Proposed Bank on National Road Discussed At Wheeling Ward 5 Meeting
Purpose was to provide clarity on National Road Zone change
WHEELING — Bank representatives and city officials answered questions posed by residents who live near the site of a proposed bank on National Road at a Wheeling Ward 5 meeting Wednesday evening.
The purpose of the meeting, facilitated by Councilman Ty Thorngate and held at Christ United Methodist Church, was to provide clarity and allow discussion on a proposed zone change at 1154 National Road and 2 Laurel Ave.
“My goal is not to pitch or convince you of anything. My only hope is to answer questions about what our intentions are,” David Croft, a lawyer representing the bank, said at the start of the meeting. “We’ve tried to listen to what your concerns are. If the concern is ‘we just don’t want a bank,’ then we’re going to have to agree to disagree.”
The issue at hand involves a zoning amendment request to change the properties from a residential district to a an EMO, or emergency, medical and office, district.
The zone change would allow the bank to tear down a former church and a house on the property and build a $2 million facility with drive-through service.
Wheeling’s Planning Commission recommended denial of the zone change its meeting in March, and City Council now has the final say on the matter.
Councilwoman Wendy Scatterday, who serves on the commission, explained why council hasn’t yet made a decision on the zone change.
“The only reason it hasn’t been put on the agenda was basically so that the community could have a conversation, and whether or not, with additional input, there could be some kind of improved design to allow this to happen,” Scatterday said. “The whole dynamic is, how do we find a balance between corporate and individual, neighbor and business? This is the hardest type of issue and item for any city, any neighborhood, any planning commission where commercial and neighborhood interest come together and meet up.”
Croft gave a brief presentation to the approximate 30 residents who attended the meeting and then answered questions alongside Bub Caliendo of PWCampbell, the firm that designed the proposed bank.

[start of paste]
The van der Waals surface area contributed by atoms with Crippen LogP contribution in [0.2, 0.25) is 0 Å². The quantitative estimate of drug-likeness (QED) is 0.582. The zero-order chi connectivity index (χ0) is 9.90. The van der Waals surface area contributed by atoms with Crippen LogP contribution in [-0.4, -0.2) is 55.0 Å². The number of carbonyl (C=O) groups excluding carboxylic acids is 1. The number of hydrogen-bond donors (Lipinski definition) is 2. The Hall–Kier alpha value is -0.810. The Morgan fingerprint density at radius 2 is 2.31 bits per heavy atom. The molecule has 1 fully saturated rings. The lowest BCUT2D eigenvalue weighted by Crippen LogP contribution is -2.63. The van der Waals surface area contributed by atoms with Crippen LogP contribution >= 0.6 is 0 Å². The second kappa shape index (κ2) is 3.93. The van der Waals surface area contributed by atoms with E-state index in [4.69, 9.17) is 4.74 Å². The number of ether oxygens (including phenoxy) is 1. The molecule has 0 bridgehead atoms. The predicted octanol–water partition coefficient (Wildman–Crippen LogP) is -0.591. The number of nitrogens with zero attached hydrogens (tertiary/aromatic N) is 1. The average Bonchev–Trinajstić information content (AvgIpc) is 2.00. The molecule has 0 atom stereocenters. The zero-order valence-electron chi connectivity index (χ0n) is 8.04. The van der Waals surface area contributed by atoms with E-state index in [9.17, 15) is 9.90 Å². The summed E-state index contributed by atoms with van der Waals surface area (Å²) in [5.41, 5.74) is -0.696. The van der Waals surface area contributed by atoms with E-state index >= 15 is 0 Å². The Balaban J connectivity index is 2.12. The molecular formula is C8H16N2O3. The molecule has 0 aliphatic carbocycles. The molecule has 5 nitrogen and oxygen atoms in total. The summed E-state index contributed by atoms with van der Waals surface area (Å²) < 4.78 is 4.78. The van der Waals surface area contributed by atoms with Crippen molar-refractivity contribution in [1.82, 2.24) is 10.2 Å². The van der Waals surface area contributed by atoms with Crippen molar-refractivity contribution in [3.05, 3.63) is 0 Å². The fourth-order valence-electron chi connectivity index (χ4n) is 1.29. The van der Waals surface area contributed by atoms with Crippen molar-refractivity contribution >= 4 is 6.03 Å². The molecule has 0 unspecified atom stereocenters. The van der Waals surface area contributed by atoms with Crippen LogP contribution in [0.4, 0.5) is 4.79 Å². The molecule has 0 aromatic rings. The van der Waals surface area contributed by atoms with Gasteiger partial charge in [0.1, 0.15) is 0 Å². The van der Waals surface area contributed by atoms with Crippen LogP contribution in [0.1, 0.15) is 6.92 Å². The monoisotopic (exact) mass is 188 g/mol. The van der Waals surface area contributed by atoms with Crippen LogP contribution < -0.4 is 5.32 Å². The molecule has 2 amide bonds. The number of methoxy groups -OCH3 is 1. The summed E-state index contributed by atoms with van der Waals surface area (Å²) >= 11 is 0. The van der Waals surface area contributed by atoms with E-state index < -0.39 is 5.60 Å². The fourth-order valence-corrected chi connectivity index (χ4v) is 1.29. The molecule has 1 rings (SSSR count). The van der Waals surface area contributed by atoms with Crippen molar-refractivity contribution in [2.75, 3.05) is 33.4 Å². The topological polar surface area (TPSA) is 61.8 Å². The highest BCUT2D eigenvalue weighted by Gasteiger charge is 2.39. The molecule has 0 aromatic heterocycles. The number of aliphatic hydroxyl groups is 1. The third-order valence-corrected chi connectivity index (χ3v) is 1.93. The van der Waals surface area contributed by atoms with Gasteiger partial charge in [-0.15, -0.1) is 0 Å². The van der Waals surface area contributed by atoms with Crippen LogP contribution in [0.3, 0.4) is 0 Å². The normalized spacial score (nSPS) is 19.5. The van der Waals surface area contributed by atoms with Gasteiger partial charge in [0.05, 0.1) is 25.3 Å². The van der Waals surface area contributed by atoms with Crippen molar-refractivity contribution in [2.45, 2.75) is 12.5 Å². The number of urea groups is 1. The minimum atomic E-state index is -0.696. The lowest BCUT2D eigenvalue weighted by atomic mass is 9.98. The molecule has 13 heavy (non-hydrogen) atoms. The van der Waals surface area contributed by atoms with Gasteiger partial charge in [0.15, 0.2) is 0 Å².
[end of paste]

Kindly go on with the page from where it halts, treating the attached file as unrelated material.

The bank plans to conduct a second traffic study after residents expressed concerns that the original Jan. 21 traffic study wasn’t accurate, Croft said. The study occurred on a snow day when school wasn’t in session.
“We’re doing that again,” he said. “We’re going to do the most that we can to minimize any impact on the community.”
The bank and PWCampbell are open to change the design of the facility based on residents’ concerns about traffic and impact on the neighborhood, Croft said. If the zoning change is approved, the bank will have to go through the Planning Commission again for a site plan review, he added.
Caliendo said the current design for the bank is a loose schematic and that the configuration of the building on the property and drive-through lanes can be adjusted. He noted that construction of the bank would take about seven months.
Residents asked Croft and others questions related to their concerns about the bank, including the flow of traffic onto Laurel and Locust avenues and how busy the bank’s drive through will be.
Croft said the bank hopes to keep traffic closer to the bank and not farther down the streets into the neighborhood. The bank expects to see 10 cars an hour during peak business times, he said.
When asked what the name of the bank is, Croft said he isn’t able to say due to bank regulations.
Residents suggested that the bank could only permit entry and exit from National Road, and Croft noted that the West Virginia Division of Highways, which controls the road, prefers to not add new curb cuts.
“Typically their disposition on new curb cuts on a street like National Road, generally speaking, is no. That doesn’t mean it can’t be a yes,” Scatterday said.
In addition, another topic of discussion was Wheeling’s Comprehensive Plan, previously cited by both residents and bank representatives to argue that the bank is or isn’t allowed. The plan notes that future use of 1154 National Road and 2 Laurel Ave. should be commercial while also encouraging protection of neighborhoods.
“This doesn’t have to rule everything, and there are just as many reasons in the Comprehensive Plan to say that the bank should and could be here that there are saying things about balancing commercial and residential development,” Scatterday said. “This is one of the hardest decisions that come before any body anywhere across the city or in any other city.”
The latter portion of the meeting was devoted to discussion among Ward 5 residents, and bank representatives and the media were asked to leave.